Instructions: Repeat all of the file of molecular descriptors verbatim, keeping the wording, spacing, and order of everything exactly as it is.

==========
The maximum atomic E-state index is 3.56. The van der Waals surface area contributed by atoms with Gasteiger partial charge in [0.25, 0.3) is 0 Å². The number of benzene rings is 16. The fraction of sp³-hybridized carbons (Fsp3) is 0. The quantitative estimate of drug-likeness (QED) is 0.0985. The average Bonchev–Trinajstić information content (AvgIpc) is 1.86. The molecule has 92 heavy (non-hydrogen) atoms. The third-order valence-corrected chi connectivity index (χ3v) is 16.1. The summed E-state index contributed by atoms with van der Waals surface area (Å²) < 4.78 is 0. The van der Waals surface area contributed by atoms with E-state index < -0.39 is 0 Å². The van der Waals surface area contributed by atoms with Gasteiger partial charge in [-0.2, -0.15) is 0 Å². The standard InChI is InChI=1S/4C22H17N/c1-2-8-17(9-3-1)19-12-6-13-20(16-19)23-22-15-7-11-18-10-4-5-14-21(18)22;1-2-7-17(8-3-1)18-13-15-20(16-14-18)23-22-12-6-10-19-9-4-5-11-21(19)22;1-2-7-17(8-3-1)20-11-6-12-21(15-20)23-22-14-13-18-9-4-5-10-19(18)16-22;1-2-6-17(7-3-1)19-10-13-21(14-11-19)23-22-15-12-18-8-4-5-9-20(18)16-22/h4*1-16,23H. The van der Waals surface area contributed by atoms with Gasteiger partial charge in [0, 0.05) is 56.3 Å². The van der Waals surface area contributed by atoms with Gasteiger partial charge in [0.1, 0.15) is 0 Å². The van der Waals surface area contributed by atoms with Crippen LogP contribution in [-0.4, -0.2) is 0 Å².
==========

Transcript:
The maximum atomic E-state index is 3.56. The van der Waals surface area contributed by atoms with Gasteiger partial charge in [0.25, 0.3) is 0 Å². The number of benzene rings is 16. The fraction of sp³-hybridized carbons (Fsp3) is 0. The quantitative estimate of drug-likeness (QED) is 0.0985. The average Bonchev–Trinajstić information content (AvgIpc) is 1.86. The molecule has 92 heavy (non-hydrogen) atoms. The third-order valence-corrected chi connectivity index (χ3v) is 16.1. The summed E-state index contributed by atoms with van der Waals surface area (Å²) < 4.78 is 0. The van der Waals surface area contributed by atoms with E-state index < -0.39 is 0 Å². The van der Waals surface area contributed by atoms with Gasteiger partial charge in [-0.2, -0.15) is 0 Å². The standard InChI is InChI=1S/4C22H17N/c1-2-8-17(9-3-1)19-12-6-13-20(16-19)23-22-15-7-11-18-10-4-5-14-21(18)22;1-2-7-17(8-3-1)18-13-15-20(16-14-18)23-22-12-6-10-19-9-4-5-11-21(19)22;1-2-7-17(8-3-1)20-11-6-12-21(15-20)23-22-14-13-18-9-4-5-10-19(18)16-22;1-2-6-17(7-3-1)19-10-13-21(14-11-19)23-22-15-12-18-8-4-5-9-20(18)16-22/h4*1-16,23H. The van der Waals surface area contributed by atoms with Gasteiger partial charge in [0, 0.05) is 56.3 Å². The van der Waals surface area contributed by atoms with Gasteiger partial charge in [0.1, 0.15) is 0 Å². The van der Waals surface area contributed by atoms with Crippen LogP contribution in [-0.4, -0.2) is 0 Å².